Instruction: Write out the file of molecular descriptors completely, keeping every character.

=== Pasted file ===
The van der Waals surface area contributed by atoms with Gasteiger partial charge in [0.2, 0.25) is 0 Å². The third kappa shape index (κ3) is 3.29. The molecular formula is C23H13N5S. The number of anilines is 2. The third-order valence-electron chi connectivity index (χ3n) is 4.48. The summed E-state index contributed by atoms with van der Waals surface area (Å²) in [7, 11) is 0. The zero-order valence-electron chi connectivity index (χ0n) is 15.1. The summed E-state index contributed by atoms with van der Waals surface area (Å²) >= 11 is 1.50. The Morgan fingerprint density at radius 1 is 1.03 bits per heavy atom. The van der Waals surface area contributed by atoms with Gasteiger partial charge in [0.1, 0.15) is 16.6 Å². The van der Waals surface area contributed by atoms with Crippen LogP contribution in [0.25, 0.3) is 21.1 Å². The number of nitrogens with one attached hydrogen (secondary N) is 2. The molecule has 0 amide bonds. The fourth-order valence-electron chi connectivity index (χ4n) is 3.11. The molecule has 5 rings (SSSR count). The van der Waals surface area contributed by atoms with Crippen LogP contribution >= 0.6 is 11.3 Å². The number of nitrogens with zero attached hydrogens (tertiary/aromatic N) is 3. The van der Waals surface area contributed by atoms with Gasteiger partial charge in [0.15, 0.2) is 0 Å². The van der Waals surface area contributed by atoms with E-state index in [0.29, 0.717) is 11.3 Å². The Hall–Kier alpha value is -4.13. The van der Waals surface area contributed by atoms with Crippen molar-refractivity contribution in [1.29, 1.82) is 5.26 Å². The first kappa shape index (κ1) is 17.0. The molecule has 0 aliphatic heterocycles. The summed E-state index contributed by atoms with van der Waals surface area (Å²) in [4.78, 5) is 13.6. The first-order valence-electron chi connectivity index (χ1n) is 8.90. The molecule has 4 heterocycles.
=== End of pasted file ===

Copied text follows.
The van der Waals surface area contributed by atoms with Gasteiger partial charge in [0.2, 0.25) is 0 Å². The third kappa shape index (κ3) is 3.29. The molecular formula is C23H13N5S. The number of anilines is 2. The third-order valence-electron chi connectivity index (χ3n) is 4.48. The summed E-state index contributed by atoms with van der Waals surface area (Å²) in [7, 11) is 0. The zero-order valence-electron chi connectivity index (χ0n) is 15.1. The summed E-state index contributed by atoms with van der Waals surface area (Å²) >= 11 is 1.50. The Morgan fingerprint density at radius 1 is 1.03 bits per heavy atom. The van der Waals surface area contributed by atoms with Gasteiger partial charge in [0.1, 0.15) is 16.6 Å². The van der Waals surface area contributed by atoms with Crippen LogP contribution in [0.25, 0.3) is 21.1 Å². The number of nitrogens with one attached hydrogen (secondary N) is 2. The molecule has 0 amide bonds. The fourth-order valence-electron chi connectivity index (χ4n) is 3.11. The molecule has 5 rings (SSSR count). The van der Waals surface area contributed by atoms with Crippen LogP contribution >= 0.6 is 11.3 Å². The number of nitrogens with zero attached hydrogens (tertiary/aromatic N) is 3. The van der Waals surface area contributed by atoms with Gasteiger partial charge in [0.15, 0.2) is 0 Å². The van der Waals surface area contributed by atoms with E-state index in [0.29, 0.717) is 11.3 Å². The Hall–Kier alpha value is -4.13. The van der Waals surface area contributed by atoms with Crippen molar-refractivity contribution in [1.29, 1.82) is 5.26 Å². The first kappa shape index (κ1) is 17.0. The molecule has 0 aliphatic heterocycles. The summed E-state index contributed by atoms with van der Waals surface area (Å²) in [4.78, 5) is 13.6. The first-order valence-electron chi connectivity index (χ1n) is 8.90. The molecule has 4 heterocycles.